A Lover of Books

Archive for the tag “M. Jonathan Lee”

‘Broken Branches’ by M. Jonathan Lee

‘Broken Branches’ is being published both in paperback and as an eBook on the 27th July 2017 by Hideaway Fall, a brand new publisher. This is M. Jonathan Lee’s fourth novel and I was very kindly sent a copy to review along with some lovely goodies which I shall definitely be making use of.

A family tragedy means that Ian Perkins is the next in line to inherit Cobweb Cottage. He moves there with his wife and young son and is aware of the rumour that there is a curse which has passed down from generation to generation. But does it really exist and is he risking his family’s safety? Ian is determined to discover the truth and in doing so finds that he has no choice but to face the past.

I enjoyed reading ‘Broken Branches’ and thought it was beautifully written. I really liked the author’s references to seeds and branches throughout including in the acknowledgements. This isn’t exactly what I’d call a happy story and it definitely isn’t fast paced, nor is it a thriller so it may not be for everyone. Rather it is a tragic and haunting tale which will stay with you for quite a while.

Ian’s quest to find out whether there is indeed a family curse means that he ends up delving into his past. Throughout the story the reader gets to learn about Ian’s childhood and how the curse supposedly started. I felt really quite bad for him as he didn’t seem to have a very easy time of it growing up. His father was controlling and there were things Ian shouldn’t have had to see as a young boy.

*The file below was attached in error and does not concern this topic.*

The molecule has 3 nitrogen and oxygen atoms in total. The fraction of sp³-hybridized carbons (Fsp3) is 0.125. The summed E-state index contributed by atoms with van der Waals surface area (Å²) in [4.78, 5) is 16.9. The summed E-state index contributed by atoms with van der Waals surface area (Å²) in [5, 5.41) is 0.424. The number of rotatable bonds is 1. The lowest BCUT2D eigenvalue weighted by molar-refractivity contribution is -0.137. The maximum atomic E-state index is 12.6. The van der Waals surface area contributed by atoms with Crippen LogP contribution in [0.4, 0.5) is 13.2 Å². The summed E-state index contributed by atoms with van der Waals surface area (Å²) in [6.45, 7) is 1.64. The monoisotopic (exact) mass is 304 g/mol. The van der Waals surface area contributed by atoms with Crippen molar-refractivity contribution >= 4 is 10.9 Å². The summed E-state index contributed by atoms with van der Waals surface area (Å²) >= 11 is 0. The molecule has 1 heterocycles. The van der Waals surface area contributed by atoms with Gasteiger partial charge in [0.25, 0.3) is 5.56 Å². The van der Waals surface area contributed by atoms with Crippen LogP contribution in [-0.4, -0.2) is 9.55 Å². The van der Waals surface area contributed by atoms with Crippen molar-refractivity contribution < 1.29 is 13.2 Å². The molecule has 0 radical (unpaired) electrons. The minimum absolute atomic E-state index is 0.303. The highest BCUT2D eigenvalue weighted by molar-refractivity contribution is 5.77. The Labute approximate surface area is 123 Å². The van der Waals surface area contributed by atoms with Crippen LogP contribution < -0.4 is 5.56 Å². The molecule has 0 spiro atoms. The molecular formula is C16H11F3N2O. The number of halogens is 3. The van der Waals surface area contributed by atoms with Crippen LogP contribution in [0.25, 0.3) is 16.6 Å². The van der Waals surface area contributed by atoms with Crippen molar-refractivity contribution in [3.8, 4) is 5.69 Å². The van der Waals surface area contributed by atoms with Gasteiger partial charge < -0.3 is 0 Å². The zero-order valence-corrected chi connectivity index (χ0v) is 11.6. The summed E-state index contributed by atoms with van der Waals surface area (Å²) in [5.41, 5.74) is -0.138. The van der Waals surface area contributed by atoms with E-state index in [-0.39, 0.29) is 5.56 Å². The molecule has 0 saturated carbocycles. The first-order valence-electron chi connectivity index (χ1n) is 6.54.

The research Ian undertook became a bit too much of an obsession. I don’t think he realised just how much it was taking over and the damage it was causing to him and his personal life. I guess it was his way of handling things though. He obviously thought he was really onto something.

‘Broken Branches’ is a sad and ghostly story about loss, grief and learning to deal with it. It tackles mental health issues, something M. Jonathan Lee is doing his very best to raise awareness of.

I give this book 4 out of 5.



About M. Jonathan Lee

M. Jonathan Lee (also known as Jonathan Lee) was born in 1974. He is an award-winning novelist who has had two novels in the #10 Amazon charts. He was born in Yorkshire, northern England where he still lives today.

His first novel, the critically-acclaimed The Radio was shortlisted for The Novel Prize 2012 and is the first in the loosely titled The ‘The’ trilogy. His second novel, The Page (the second in The ‘The’ trilogy) was released in January 2015.

His third novel A Tiny Feeling of Fear was released in September 2015. It has been hailed as ‘original and inspiring’ by Sunday Times best-selling author, Milly Johnson.

He is working closely with Rethink and Mind Charities to raise awareness of mental health issues, and is a regular commentator on the BBC.

He signed a four-book deal in February 2015 and is currently writing a non-fiction rock biography about Boston-based band Hallelujah the Hills. He is also writing three further fiction titles, the first of which is to be released in late 2017.